Lal Bahadur Shastri

Today is the day to recall the great tragedy that befell India 49 years ago. For the first time in modern world history, a head of government died in a foreign country. Lal Bahadur Shastri’s sudden demise barely two years after his taking over as the Prime Minister shocked the nation so much so that deep down in our collective memory a pain lingers till date.

When Shastri’s body was brought home, his mother, who would die nine months later, spotted bluish patches on her son. “Mere bitwa ko jahar de diya!” (My son has been poisoned!) she cried out.

But then, doubts about Shastri’s death had cropped up even in Tashkent. On 11 January, at about 4 am, Ahmed Sattarov, the Russian butler attached to Shastri, was rudely woken up. The butler recalled his nightmare last year in an interview with Russia and India Report:

Early in the morning, I was woken by an officer of the Ninth Directorate of the KGB (who guarded members of the Politburo and the government), from whom I learned about the death of Lal Bahadur Shastri. The officer said that they suspected the Indian Prime Minister had been poisoned. They handcuffed me and three other head waiters, of which I was senior, and loaded us into a Chaika automobile. We four had served the most senior officials, and so we immediately came under suspicion.

They brought us to a small town called Bulmen, which is about 30 km from the city, locked us in the basement of a three-story mansion, and stationed a guard. After a while, they brought the Indian chef who had cooked the Indian dishes for the banquet. We thought that it must have been that man who poisoned Shastri. We were so nervous that the hair on the temple of one of my colleagues turned gray before our eyes, and ever since I stutter.

Sattarov was eventually given a clean chit by the KGB, but the Indian chef referred to by him has not been absolved by Shastri’s kin till date.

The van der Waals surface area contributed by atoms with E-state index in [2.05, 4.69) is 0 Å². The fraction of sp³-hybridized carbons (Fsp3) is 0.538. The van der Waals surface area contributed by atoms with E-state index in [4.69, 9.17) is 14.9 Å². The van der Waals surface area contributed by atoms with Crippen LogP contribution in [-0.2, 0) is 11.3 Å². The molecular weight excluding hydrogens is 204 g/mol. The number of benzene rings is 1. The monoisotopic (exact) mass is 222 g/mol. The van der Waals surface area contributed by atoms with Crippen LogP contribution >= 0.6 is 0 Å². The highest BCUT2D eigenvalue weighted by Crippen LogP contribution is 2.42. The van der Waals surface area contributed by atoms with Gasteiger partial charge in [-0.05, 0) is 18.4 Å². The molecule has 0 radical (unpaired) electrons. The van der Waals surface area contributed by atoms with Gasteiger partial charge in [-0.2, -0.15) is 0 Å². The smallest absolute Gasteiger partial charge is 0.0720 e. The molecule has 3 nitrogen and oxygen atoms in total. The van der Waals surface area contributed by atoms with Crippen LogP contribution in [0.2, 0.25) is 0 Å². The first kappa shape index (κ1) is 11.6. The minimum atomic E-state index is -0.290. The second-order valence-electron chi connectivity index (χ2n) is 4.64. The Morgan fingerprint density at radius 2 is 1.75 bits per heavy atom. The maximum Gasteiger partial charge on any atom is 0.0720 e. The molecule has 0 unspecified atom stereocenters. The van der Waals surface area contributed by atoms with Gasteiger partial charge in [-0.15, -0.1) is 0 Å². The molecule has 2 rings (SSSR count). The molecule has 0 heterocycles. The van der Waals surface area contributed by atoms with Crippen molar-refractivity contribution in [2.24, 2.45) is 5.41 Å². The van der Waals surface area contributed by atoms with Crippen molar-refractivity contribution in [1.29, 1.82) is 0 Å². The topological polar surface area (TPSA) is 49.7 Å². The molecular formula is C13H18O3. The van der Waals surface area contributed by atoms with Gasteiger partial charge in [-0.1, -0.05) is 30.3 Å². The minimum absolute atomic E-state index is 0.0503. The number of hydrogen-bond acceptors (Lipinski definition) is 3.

Shastri’s son Sunil and his grandson Siddharth Nath Singh, a senior BJP leader, continue to hold deep suspicions that the former Prime Minister’s death was not natural. Sunil’s elder brother and senior Congress leader Anil also wants things to be clarified.

On that fateful day in Tashkent, Shastri looked agile and healthy, though he had suffered a minor heart attack in 1964. Following the signing of the agreement with General Ayub Khan at 4 pm and a public reception at 8 pm, he reached the villa where he was staying. There, he had a light meal prepared by Jan Mohammad, personal cook of T.N. Kaul, the Indian Ambassador to Moscow. At about 11.30 pm, Shastri had a glass of milk. When his personal staff took leave of him, he was fine.

At 1:25 am, the Prime Minister was awakened by severe coughing. He himself walked out to tell his personal staff to summon his personal doctor R.N. Chugh from another room in the villa. The doctor arrived to find Shastri in his death throes as a result of symptoms of a heart attack. Dr Chugh made frantic efforts, but in vain. Then he started crying, saying that Shastri “did not give him enough time”.

In February 1966, the Shastri death issue was first raised in Parliament. A surgical cut and bluish patches on the Prime Minister’s body had been fuelling the poisoning rumours. However, the government response did not satisfy the lawmakers.

It was in 1970 that the issue could be discussed at length. Inspired by the success of the Opposition MPs in compelling the Government to probe Netaji Subhas Chandra Bose’s reported death afresh, Shastri’s well wishers and family members demanded an enquiry into the former Prime Minister’s death. In April 1970, Rajya Sabha MP and Shastri’s childhood friend T.N. Singh claimed that the family’s demand for an autopsy to rule out poisoning charges was rejected by acting Prime Minister Gulzari Lal Nanda.

The demand for a proper inquiry into the former Prime Minister’s death was repeated by Singh and others, but was turned down by the then government. Russian doctors explained that the blue patches on the body were due to the injecting of preservatives into the body.

The tragedy lived on in public memory. A former director of the erstwhile Information Service of India of the Ministry of External Affairs informed this writer that “a glass of milk was brought for Shastri by personal servant of Indian Ambassador T.N. Kaul” (Jan Mohammad) who “was never questioned or interrogated by anyone in the Soviet Union or in India despite his being the prime suspect”. Shastri’s family holds similar views.

In 2009, I made an attempt to get clarity on the matter, taking the Right to Information route.

The Prime Minister’s Office told me that it possessed only one classified document relating to the former Prime Minister’s death and there was no record of any destruction or loss of any document related to the tragedy.